Hi guys! Tom’s back with the second part of his column on the best of both worlds in the USA and France. Today he’s taking a look at healthcare.
If you missed Part 1, Tom tackles the stress-inducing toilets in America here.
Bienvenue! Today we’re continuing with last week’s question about what is the best/worst about life in the U.S. and France. In this post, I’m talking about a more serious matter (than clogged toilets!) that brings up a pretty noticeable difference between life in France and the U.S.! Bottom line, if I had to choose, I’d rather get sick in France — and it’s not because the quality of care is better here, but more because of the bill…
So to start off, here’s my only experience with medical care in the U.S. (thankfully I’m not usually sick when I go there, or maybe it’s because I don’t stay long enough to have time to get sick!). It’s my only experience with a doctor in the U.S.
Curious about what it’s like going to the doctor in France, here’s a post on it >>
A couple of years ago, I got a rash while I was on vacation in NJ, and since I was a little worried about it, Diane took me to her dermatologist…
When I arrived to the facility, the secretary handed me a lot of forms to fill in, and I must say I was a little confused!
It was as if I was signing my life away. I had come there for a rash and all those papers gave me a headache!
See, I’m not used to doing that amount of paperwork for a simple visit when I go to the doctor in France. I just have to bring my “carte vitale” (healthcare card) and a form of payment.
Anyway, after a short wait (I think docs are more punctual in the U.S.) a person came to get me and brought me into a room where she asked me questions about my general health. After checking my blood pressure and a few other things, she told me that the doctor would come in a few minutes, so I asked Diane, “Why is there another doctor that’s coming to check on me, do you think it means my rash is bad?” and of course Diane started laughing, because the first person I saw wasn’t a doc, but a nurse! See, in France I directly see the doctor, no nurse before.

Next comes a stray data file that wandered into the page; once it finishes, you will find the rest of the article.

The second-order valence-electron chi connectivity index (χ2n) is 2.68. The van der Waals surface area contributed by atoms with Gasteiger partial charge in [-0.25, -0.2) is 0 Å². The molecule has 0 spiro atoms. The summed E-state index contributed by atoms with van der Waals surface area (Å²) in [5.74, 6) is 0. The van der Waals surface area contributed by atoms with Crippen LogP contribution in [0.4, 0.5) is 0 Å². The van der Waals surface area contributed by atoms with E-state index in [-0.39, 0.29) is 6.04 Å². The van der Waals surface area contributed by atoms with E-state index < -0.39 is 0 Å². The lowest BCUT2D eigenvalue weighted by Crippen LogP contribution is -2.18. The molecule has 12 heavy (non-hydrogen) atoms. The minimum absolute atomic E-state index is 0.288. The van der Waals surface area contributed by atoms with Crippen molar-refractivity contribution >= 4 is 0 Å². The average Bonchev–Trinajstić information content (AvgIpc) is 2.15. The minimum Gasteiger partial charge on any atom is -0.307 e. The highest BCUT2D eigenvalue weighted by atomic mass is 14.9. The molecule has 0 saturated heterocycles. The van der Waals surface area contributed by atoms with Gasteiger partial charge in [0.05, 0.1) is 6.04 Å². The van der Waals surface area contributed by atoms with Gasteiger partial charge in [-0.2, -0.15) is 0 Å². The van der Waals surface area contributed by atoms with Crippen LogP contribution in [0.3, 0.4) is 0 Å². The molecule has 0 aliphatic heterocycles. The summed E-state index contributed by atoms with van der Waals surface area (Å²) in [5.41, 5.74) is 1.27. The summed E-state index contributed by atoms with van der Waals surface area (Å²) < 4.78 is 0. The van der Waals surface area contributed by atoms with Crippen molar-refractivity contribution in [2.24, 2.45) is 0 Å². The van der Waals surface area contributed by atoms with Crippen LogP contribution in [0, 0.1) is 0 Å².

Then, the real doc finally came, checked my skin, told me it wasn’t bad, wrote a prescription and was gone after not even five minutes! I actually spent more time filling in papers than seeing the doctor! I felt that was a little impersonal. In France, doctors usually take their time, and I like that, even if it also means that they’re usually running late!
For this visit, I paid $50, and in France I’d have thought it was almost expensive for such a short consult, but Diane told me it was actually a good fare because we got the “negotiated cash price” since I don’t have health insurance there! (Note, if I go to a regular dermatologist in France I pay 35€ (23€ for a general practitioner and I’m reimbursed by the healthcare system 70%, and part of the rest is covered by my additional private health insurance).
(Diane’s note: So yea folks, you read that right. A regular visit to your doctor is about $30 and you’ll get $21 of it back and MORE if you have additional insurance. We do.)